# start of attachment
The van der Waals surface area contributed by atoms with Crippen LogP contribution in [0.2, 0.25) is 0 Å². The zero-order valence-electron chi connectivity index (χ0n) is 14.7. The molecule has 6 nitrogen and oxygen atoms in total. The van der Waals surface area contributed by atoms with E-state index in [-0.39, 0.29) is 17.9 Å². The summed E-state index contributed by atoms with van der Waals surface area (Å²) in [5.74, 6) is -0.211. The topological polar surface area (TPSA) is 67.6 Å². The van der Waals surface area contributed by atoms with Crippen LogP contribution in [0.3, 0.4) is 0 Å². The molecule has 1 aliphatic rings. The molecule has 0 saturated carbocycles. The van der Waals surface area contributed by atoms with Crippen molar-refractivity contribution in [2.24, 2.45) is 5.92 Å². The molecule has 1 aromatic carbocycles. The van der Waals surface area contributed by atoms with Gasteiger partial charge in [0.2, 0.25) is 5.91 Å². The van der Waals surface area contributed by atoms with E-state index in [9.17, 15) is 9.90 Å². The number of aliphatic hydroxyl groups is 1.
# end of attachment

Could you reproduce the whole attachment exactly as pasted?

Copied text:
The van der Waals surface area contributed by atoms with Crippen LogP contribution in [0.2, 0.25) is 0 Å². The zero-order valence-electron chi connectivity index (χ0n) is 14.7. The molecule has 6 nitrogen and oxygen atoms in total. The van der Waals surface area contributed by atoms with E-state index in [-0.39, 0.29) is 17.9 Å². The summed E-state index contributed by atoms with van der Waals surface area (Å²) in [5.74, 6) is -0.211. The topological polar surface area (TPSA) is 67.6 Å². The van der Waals surface area contributed by atoms with Crippen LogP contribution in [0.3, 0.4) is 0 Å². The molecule has 1 aliphatic rings. The molecule has 0 saturated carbocycles. The van der Waals surface area contributed by atoms with Crippen molar-refractivity contribution in [2.24, 2.45) is 5.92 Å². The molecule has 1 aromatic carbocycles. The van der Waals surface area contributed by atoms with Gasteiger partial charge in [0.2, 0.25) is 5.91 Å². The van der Waals surface area contributed by atoms with E-state index in [9.17, 15) is 9.90 Å². The number of aliphatic hydroxyl groups is 1.